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At thy appearance, Fear itself grows


Thy fun-fhine melts away his cold.
Encourag'd at the fight of thee,

To the cheek colour comes, and firmness to the knee.

Ev'n Luft, the master of a harden'd face,
Blushes, if thou be'ft in the place,

To Darkness' curtains he retires;

In fympathizing night he rolls his fmoky fires.
When, Goddess! thou lift'ft up thy waken'd head,
Out of the morning's purple bed,

Thy quire of birds about thee play,
And all the joyful world salutes the rifing day.

The ghofts, and monfter-fpirits, that did prefume
A body's privilege to affume,

Vanish again invisibly,

And bodies gain again their visibility.

All the world's bravery, that delights our eyes,
Is but thy feveral liveries;

Thou the rich dye on them bestow'ft,

Thy nimble pencil paints this landscape as thou go'ft.

A crimson garment in the rose thou wear'st;
A crown of studded gold thou bear'st;

The virgin-lilies, in their white,

Are clad but with the lawn of almost naked light.

The violet, Spring's little infant, stands

Girt in thy purple fwadling-bands:

On the fair tulip thou doft doat;

Thou cloath'ft it in a gay and party-colour'd coat.

With flame condens'd thou do'st thy jewels fix,

And folid colours in it mix:

Flora herself envies to fee

Flowers fairer than her own, and durable as the.

Ah, Goddefs! would thou could'st thy hand withold, And be lefs liberal to gold!

Didft thou lefs value to it give,

Of how much care, alas! might'st thou poor man relieve!

To me the fun is more delightful far,

And all fair days much fairer are.

But few, ah! wondrous few, there be,

Who do not gold prefer, O Goddess! ev'n to thee.

Through the foft ways of heaven, and air, and sea,
Which open all their pores to thee,

Like a clear river thou doft glide,

And with thy living stream through the clofe channels flide.

But, where firm bodies thy free course oppose,
Gently thy fource the land o'erflows;

Takes there poffeffion, and does make,

Of colours mingled light, a thick and standing lake.

But the vaft ocean of unbounded day

In th' empyrean heaven does fay.

Thy rivers, lakes, and springs, below,

From thence took first their rise, thither at last must flow.

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Hilofophy, the great and only heir

Of all that human knowledge which has been

Unforfeited by man's rebellious fin,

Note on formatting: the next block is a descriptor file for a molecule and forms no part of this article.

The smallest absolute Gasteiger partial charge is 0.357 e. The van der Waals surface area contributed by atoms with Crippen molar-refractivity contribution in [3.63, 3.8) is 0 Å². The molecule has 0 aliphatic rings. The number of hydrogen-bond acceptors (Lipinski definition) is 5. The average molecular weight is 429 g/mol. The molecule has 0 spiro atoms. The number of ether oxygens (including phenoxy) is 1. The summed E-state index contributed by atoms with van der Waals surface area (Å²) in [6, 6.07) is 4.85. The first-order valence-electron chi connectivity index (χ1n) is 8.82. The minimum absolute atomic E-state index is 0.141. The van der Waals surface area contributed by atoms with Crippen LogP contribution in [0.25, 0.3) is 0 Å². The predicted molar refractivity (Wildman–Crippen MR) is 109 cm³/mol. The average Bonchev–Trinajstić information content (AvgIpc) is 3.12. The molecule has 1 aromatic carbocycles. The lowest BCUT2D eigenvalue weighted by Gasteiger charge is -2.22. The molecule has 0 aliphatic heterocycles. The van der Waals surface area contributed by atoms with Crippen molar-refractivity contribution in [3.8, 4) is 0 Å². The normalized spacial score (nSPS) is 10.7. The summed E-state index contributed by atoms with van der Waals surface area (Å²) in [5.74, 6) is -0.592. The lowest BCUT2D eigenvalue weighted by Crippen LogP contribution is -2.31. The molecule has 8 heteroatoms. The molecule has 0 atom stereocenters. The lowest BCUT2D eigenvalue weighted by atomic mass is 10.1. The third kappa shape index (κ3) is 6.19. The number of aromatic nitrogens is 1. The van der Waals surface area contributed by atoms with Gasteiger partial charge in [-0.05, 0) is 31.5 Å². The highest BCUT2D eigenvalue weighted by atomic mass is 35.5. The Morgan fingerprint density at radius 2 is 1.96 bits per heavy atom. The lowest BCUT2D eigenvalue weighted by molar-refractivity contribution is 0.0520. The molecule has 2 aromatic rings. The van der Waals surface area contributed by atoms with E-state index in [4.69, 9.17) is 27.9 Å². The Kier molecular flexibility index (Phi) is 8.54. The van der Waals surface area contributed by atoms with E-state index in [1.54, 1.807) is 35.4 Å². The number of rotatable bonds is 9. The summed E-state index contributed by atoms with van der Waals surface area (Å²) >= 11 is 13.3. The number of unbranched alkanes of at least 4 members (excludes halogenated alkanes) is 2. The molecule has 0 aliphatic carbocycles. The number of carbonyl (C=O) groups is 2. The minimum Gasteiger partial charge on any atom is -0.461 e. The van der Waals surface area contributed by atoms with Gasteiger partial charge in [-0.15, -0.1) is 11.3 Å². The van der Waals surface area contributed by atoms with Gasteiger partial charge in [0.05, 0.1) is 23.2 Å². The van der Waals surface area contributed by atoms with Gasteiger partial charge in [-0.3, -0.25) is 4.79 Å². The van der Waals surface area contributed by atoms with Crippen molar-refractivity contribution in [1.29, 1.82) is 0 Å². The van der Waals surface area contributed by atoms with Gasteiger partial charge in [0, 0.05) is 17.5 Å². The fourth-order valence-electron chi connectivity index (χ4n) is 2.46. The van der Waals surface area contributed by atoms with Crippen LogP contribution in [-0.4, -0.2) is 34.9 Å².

Though full of years he do appear
(Philofophy, I fay, and call it He;
For, whatfoe'er the painter's fancy be,
It a male-virtue feems to me)

Has ftill been kept in nonage till of late,
Nor manag'd or enjoy'd his vaft estate.

Three or four thousand years, one would have thought,
To ripeness and perfection might have brought

A fcience fo well bred and nurft,

And of fuch hopeful parts too at the first :
But, oh! the guardians and the tutors, then
(Some negligent and fome ambitious men)
Would ne'er confent to fet him free,
Or his own natural powers to let him fee,
Left that should put an end to their authority.

That his own bufinefs he might quite forget,
'They' amus'd him with the sports of wanton wit;
With the defferts of poetry they fed him,
Instead of folid meats t' increase his force;
Inftead of vigorous exercise, they led him

Into the pleasant labyrinths of ever-fresh discourse ;


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Instead of carrying him to fee

The riches which do hoarded for him lie

In Nature's endless treasury,

They chose his eye to entertain

(His curious but not covetous eye)

With painted scenes and pageants of the brain.
Some few exalted spirits this latter age has shown,
That labour'd to affert the liberty

(From guardians who were now ufurpers grown)
Of this old minor ftill, captiv'd Philofophy;
But 'twas rebellion call'd, to fight

For fuch a long-oppreffed right.
Bacon at last, a mighty man, arose,

(Whom a wife king, and nature, chofe, Lord chancellor of both their laws)

And boldly undertook the injur'd pupil's caufe.

Authority-which did a body boast,

Though 'twas but air condens'd, and stalk'd about,

Like fome old giant's more gigantic ghost,

To terrify the learned rout

With the plain magic of true Reason's light

He chac'd out of our fight;

Nor fuffer'd living men to be mifled

By the vain fhadows of the dead :

[tom fled.

To graves, from whence it rofe, the conquer'd phan

He broke that monftrous God which stood
In midst of th' orchard, and the whole did claim;
Which with a ufelefs fcythe of wood,
And fomething else not worth a name

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(Both vaft for fhew, yet neither fit

Or to defend, or to beget;

Ridiculous and fenfeless terrors !) made

Children and fuperftitious men afraid.

The orchard 's open now,

and free,

Bacon has broke the fcare-crow deity :

Come, enter, all that will,

Behold the ripen'd fruit, come gather now your

Yet ftill, methinks, we fain would be
Catching at the forbidden tree-

We would be like the Deity


When truth and falfehood, good and evil, we,
Without the fenfes' aid, within ourselves would see;
For 'tis God only who can find

All Nature in his mind.


From words, which are but pictures of the thought
(Though we our thoughts from them perversely drew)
To things, the mind's right object, he it brought:
Like foolish birds, to painted grapes we flew ;
He fought and gather'd for our use the true;
And, when on heaps the chofen bunches lay,
He preft them wifely the mechanic way,
Till all their juice did in one veffel join,
Ferment into a nourishment divine,

The thirty foul's refreshing wine.

Who to the life an exact piece would make,
Muft not from others' work a copy take;

No, not from Rubens or Vandyke;

Much less content himself to make it like



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